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Litigation Opinions
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Evidence - Character Evidence

. R. v. C.H.

In R. v. C.H. (Ont CA, 2023) the Court of Appeal usefully considered a situation where necessary (and otherwise admissible) case facts naturally reflected poorly on the character of the defendant. The appellant sought to challenge their conviction arguing that the test for admitting character/similar-fact evidence was not made out, but the CA dismissed the argument:

[4] Evidence unfolding the narrative of events and describing the relationship reflected poorly on C.H.’s character. As the trial judge found, this evidence showed C.H.’s habitual abuse of alcohol, his practice of using profanity with the complainant, and his self-centered and controlling behaviour within their relationship. C.H. does not take issue with the admissibility of the evidence that led to these inferences. It was inevitable that this narrative evidence would be heard so that the allegations could be understood. Indeed, C.H. addressed his behaviour within the relationship when he testified and through the closing submission of his counsel. His appeal alleges that the trial judge misused this evidence by relying upon it to support C.H.’s convictions without a similar fact evidence application or ruling.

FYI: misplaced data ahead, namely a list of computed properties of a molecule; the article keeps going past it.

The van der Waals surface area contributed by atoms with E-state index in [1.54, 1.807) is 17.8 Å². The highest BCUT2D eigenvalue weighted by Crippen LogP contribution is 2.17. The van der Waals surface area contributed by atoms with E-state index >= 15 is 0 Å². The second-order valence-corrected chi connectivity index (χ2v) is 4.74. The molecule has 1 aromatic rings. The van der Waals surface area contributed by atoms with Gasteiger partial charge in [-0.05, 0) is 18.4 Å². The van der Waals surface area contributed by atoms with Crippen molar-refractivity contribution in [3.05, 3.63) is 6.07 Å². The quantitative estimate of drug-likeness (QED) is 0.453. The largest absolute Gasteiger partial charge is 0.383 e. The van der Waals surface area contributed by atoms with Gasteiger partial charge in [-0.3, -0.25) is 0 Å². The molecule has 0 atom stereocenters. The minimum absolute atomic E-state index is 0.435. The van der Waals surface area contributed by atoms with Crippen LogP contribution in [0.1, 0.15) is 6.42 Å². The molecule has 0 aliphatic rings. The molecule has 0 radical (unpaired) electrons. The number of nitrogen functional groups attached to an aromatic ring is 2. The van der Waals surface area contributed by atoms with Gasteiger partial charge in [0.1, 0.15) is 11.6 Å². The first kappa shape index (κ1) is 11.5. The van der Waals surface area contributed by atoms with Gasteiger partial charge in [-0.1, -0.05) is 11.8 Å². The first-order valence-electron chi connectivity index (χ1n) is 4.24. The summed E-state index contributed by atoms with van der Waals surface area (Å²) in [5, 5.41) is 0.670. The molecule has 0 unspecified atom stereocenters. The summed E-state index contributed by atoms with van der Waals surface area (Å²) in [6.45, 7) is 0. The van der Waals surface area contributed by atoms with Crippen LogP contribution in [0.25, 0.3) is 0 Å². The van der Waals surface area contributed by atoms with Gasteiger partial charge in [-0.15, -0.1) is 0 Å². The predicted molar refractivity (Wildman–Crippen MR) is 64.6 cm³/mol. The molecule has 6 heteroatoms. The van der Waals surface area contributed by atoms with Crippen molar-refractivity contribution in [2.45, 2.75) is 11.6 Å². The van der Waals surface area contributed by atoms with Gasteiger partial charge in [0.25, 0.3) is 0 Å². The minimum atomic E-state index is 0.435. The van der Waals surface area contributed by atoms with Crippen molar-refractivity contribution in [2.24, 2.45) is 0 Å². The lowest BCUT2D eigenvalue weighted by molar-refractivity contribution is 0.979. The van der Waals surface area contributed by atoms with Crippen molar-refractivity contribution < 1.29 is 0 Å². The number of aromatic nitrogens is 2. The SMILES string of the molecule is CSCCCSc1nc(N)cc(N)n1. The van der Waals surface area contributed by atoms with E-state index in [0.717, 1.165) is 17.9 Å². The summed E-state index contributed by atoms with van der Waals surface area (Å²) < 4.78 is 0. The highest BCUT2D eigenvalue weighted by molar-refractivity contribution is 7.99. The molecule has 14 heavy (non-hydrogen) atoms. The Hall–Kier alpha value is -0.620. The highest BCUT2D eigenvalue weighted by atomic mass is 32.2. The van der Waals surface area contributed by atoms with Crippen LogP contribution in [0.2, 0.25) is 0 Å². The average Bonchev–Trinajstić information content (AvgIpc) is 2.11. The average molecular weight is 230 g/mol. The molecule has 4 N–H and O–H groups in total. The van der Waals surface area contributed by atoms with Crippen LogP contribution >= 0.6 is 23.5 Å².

[5] Although I recognize it to be arguable that the evidence disclosing the unflattering picture of C.H.’s conduct in the relationship was discreditable conduct evidence that should not have been relied on without a successful Crown application pursuant to the similar fact evidence rule, in the circumstances of this case, the failure to conduct an admissibility voir dire and to make an admissibility ruling does not give rise to a reversible error.

[6] In R. v. Tsigirlash, 2019 ONCA 650, this court rejected a similar ground of appeal where the trial judge put clearly admissible similar fact evidence to an appropriate use despite failing to conduct a voir dire and to make an admissibility ruling that addressed the character evidence rules. Zarnett J.A. reasoned, at para. 27, that no prejudice was caused to Mr. Tsigirlash given that the proposed use of the evidence was clear, the defence had a meaningful opportunity to respond, and the trial judge was in a position to properly assess the use to which the evidence was to be put. The circumstances here are similar.

[7] First, the evidence in this case was clearly admissible and was put to an appropriate use. As indicated, it was inevitable that it was necessarily going to be heard when the narrative of the events and of the relationship were unfolded.

[8] Moreover, this evidence was used by the trial judge for a purpose that would clearly have been permitted had a similar fact evidence application been brought. Specifically, the trial judge relied upon this evidence for the relevant and probative purpose of assessing the plausibility of the competing accounts that the complainant and C.H. provided relating to two of the assault allegations the Crown relied upon in support of its global assault account. The trial judge found with respect to the “Woodpile incident” and the “Door incident” that the complainant’s accounts of their actions leading up to the assaults rang true given the nature of their relationship, but C.H.’s accounts did not. Simply put, her accounts of his behaviour prior to the alleged assaults were consistent with the dynamic of the relationship, but his accounts were not.